The day after Houston Police Chief Harold Hurtt said he wants to require apartment complexes in high-crime areas to hire security officers, a man was shot to death at a one complex. It was the 286th homicide in Houston this year. Half the slayings in the past 90 days have been in apartments or apartment parking lots. Houston Police Officers’ Union President Hans Marticiuc criticized Hurtt’s plan as overlooking a more urgent issue he said is affecting the city’s response to all crimes: an understaffed police force.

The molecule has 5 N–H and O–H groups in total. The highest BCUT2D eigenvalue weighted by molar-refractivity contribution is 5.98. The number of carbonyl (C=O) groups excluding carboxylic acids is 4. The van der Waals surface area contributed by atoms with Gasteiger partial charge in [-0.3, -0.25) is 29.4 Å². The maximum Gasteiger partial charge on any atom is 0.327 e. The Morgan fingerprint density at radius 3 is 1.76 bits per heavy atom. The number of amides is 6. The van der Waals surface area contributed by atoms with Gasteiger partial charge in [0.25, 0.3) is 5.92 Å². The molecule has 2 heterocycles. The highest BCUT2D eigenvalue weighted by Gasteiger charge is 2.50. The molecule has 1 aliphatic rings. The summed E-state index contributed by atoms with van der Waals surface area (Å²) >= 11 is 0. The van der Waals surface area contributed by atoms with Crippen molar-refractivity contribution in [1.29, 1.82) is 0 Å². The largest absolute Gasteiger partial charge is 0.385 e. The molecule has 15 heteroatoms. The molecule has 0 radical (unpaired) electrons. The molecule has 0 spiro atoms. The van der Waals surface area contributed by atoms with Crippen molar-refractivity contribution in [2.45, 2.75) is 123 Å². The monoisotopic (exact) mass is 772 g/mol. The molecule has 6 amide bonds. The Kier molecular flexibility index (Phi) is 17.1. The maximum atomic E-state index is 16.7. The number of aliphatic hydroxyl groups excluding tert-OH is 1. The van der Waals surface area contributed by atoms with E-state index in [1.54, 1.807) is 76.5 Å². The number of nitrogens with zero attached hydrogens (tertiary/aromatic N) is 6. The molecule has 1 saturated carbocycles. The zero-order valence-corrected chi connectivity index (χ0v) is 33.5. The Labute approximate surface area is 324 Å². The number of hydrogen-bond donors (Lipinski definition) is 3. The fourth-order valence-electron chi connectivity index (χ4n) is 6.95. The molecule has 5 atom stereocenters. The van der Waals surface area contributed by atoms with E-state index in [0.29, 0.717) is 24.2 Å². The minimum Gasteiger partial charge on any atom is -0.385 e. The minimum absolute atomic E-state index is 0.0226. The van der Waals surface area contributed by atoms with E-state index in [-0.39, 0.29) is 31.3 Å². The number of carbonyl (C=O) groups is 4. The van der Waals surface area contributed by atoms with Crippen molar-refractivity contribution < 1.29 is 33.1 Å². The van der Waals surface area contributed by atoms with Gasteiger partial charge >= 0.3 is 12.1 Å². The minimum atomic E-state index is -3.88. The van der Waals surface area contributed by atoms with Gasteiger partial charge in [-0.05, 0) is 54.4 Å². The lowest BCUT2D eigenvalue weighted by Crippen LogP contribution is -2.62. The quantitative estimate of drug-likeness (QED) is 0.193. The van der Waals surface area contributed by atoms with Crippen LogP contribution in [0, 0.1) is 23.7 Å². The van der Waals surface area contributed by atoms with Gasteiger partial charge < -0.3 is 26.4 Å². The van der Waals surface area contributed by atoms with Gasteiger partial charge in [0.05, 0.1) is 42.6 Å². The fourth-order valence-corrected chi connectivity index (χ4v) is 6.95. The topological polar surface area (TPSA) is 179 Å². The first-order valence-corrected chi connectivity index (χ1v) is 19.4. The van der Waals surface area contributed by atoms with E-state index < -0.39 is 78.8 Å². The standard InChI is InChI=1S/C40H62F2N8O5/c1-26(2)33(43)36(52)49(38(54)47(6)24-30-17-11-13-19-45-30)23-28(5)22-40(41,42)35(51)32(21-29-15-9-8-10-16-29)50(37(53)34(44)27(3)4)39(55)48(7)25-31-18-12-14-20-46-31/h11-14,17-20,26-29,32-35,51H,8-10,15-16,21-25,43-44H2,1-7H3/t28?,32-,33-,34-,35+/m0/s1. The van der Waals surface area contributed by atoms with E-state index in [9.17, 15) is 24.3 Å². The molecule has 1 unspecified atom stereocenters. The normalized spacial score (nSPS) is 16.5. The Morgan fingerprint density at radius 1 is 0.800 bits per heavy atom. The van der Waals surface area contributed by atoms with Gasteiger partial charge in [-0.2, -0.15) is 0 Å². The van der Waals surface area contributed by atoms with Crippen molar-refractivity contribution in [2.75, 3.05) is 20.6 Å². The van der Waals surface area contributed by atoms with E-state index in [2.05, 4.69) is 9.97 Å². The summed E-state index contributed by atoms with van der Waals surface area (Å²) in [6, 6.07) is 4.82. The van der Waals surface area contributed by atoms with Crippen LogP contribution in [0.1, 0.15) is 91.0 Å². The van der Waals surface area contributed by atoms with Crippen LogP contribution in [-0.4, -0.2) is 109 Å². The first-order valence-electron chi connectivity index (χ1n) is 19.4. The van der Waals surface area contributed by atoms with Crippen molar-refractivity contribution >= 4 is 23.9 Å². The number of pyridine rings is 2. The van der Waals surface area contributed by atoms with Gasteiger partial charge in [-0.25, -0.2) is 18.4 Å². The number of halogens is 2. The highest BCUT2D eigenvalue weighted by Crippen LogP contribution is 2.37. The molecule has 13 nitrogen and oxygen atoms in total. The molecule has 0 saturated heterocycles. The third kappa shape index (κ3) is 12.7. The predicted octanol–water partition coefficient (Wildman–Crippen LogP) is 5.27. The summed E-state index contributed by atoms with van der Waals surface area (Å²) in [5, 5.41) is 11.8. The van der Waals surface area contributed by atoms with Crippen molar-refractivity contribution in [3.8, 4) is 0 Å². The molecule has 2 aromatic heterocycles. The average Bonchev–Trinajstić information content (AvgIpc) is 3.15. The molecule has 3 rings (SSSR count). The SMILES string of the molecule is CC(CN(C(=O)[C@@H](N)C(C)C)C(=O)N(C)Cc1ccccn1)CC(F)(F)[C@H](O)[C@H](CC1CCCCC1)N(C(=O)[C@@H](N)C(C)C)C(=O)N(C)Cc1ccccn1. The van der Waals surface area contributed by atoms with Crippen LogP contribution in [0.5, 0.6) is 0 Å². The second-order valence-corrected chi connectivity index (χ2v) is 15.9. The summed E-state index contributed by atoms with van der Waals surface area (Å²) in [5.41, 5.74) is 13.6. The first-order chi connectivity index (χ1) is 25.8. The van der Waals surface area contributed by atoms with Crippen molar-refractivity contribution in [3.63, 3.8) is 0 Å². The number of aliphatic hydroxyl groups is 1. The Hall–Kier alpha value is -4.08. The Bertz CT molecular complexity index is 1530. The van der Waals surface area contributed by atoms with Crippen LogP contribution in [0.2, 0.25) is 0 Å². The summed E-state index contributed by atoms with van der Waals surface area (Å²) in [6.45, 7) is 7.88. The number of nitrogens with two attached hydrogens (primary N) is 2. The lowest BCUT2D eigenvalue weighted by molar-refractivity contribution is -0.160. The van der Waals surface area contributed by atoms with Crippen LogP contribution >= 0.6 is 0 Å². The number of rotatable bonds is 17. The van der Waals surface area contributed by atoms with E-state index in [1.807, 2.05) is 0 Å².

Marticiuc pointed to a new union report as evidence that the department has slipped in its ability to respond efficiently to callsy. The report shows that it took longer than 90 minutes to dispatch officers in about 500 calls for service regarding property crimes and assaults. In a few instances, callers waited for more than 10 hours before the Houston Emergency Center dispatched officers. Marticiuc said that to maximize police resources, citizens could use a Web-based system to report some property crimess. He also said the department should pay officers overtime to concentrate on areas where dispatch times are particularly slow. Houston police spokesman Lt. Robert Manzo said the city’s average response times for high-priority calls are still at acceptable levels. The average response time during October was five minutes for a Priority 1 and 10 minutes for a Priority 2 call.